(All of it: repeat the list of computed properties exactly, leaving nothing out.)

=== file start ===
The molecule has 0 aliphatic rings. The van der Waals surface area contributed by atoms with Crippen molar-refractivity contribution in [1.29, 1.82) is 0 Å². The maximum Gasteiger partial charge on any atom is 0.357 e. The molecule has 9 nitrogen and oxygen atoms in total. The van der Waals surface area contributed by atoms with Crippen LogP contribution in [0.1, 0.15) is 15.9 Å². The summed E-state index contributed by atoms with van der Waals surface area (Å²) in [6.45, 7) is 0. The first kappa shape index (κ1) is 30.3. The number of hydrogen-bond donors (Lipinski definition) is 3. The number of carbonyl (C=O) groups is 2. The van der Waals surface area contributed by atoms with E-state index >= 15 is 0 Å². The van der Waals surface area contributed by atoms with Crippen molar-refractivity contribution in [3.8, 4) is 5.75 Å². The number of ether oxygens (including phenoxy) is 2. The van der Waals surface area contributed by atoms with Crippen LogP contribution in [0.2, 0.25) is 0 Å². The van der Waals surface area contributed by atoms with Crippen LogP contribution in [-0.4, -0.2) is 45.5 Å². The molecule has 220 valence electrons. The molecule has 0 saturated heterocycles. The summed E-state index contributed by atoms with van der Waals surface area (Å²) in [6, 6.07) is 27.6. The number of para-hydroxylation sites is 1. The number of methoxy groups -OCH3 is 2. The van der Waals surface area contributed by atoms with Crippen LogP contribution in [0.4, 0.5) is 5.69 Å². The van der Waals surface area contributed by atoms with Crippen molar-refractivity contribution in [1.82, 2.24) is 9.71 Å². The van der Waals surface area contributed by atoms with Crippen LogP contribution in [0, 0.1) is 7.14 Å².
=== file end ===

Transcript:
The molecule has 0 aliphatic rings. The van der Waals surface area contributed by atoms with Crippen molar-refractivity contribution in [1.29, 1.82) is 0 Å². The maximum Gasteiger partial charge on any atom is 0.357 e. The molecule has 9 nitrogen and oxygen atoms in total. The van der Waals surface area contributed by atoms with Crippen LogP contribution in [0.1, 0.15) is 15.9 Å². The summed E-state index contributed by atoms with van der Waals surface area (Å²) in [6.45, 7) is 0. The first kappa shape index (κ1) is 30.3. The number of hydrogen-bond donors (Lipinski definition) is 3. The number of carbonyl (C=O) groups is 2. The van der Waals surface area contributed by atoms with E-state index >= 15 is 0 Å². The van der Waals surface area contributed by atoms with Crippen molar-refractivity contribution in [3.8, 4) is 5.75 Å². The number of ether oxygens (including phenoxy) is 2. The van der Waals surface area contributed by atoms with Crippen LogP contribution in [0.2, 0.25) is 0 Å². The van der Waals surface area contributed by atoms with Crippen LogP contribution in [-0.4, -0.2) is 45.5 Å². The molecule has 220 valence electrons. The molecule has 0 saturated heterocycles. The summed E-state index contributed by atoms with van der Waals surface area (Å²) in [6, 6.07) is 27.6. The number of para-hydroxylation sites is 1. The number of methoxy groups -OCH3 is 2. The van der Waals surface area contributed by atoms with Crippen LogP contribution in [0.4, 0.5) is 5.69 Å². The van der Waals surface area contributed by atoms with Crippen molar-refractivity contribution in [1.82, 2.24) is 9.71 Å². The van der Waals surface area contributed by atoms with Crippen LogP contribution in [0, 0.1) is 7.14 Å².